U.S. Jobless Claims Rise Less Than Expected Last Week

The number of Americans filing new claims for unemployment benefits rose less than expected last week, pointing to some underlying strength in the labor market.

Initial claims for state unemployment benefits increased 5,000 to a seasonally adjusted 320,000, the Labor Department said on Thursday. Claims for the week ended March 8 were unrevised.

Economists polled by Reuters had forecast first-time applications for jobless benefits rising to 325,000 in the week ended March 15.

The four-week moving average for new claims, considered a better measure of underlying labor market conditions as it irons out week-to-week volatility, fell 3,500 to 327,000, the lowest level since November.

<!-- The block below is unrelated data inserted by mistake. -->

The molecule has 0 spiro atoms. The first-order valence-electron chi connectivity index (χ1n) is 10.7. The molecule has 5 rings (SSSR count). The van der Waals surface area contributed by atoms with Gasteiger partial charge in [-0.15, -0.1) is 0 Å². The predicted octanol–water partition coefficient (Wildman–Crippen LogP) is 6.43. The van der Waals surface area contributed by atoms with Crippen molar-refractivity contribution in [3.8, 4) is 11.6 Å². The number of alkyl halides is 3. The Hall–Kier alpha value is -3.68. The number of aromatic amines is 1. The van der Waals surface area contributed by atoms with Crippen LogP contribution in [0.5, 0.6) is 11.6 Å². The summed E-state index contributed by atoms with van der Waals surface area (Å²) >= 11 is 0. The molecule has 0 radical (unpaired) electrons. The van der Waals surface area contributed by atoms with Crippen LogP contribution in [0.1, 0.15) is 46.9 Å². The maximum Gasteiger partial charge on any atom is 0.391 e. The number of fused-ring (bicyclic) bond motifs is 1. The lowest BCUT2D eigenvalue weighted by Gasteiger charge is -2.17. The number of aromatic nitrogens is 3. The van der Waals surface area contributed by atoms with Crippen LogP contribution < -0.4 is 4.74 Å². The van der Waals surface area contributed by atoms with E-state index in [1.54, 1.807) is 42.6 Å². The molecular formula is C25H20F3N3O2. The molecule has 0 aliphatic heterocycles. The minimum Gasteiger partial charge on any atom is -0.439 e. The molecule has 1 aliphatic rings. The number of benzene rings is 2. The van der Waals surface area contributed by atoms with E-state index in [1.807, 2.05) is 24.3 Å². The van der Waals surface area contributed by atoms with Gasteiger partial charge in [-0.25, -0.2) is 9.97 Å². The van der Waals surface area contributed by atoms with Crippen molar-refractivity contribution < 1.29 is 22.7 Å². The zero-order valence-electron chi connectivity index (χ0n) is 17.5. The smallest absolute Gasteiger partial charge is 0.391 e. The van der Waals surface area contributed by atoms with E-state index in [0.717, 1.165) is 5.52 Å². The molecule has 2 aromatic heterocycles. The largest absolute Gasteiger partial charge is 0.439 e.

A Labor Department analyst said no states were estimated and there were no special factors influencing the state level data.

Last week's claims data covered the period for the March nonfarm payrolls survey.

Claims fell 14,000 between the February and March survey periods, suggesting further improvement in job growth, which had slowed at the end of 2013 and the beginning of this year as an unusually cold and snowy winter disrupted economic activity.

There are signs, however, that hiring is picking up, with nonfarm payrolls accelerating somewhat in February.

Federal Reserve Chair Janet Yellen said on Wednesday harsh weather had played an important role in the economy's weakness in the first quarter, adding that labor market conditions continued to improve.

The claims report showed the number of people still receiving benefits after an initial week of aid increased 41,000 to 2.89 million in the week ended March 8.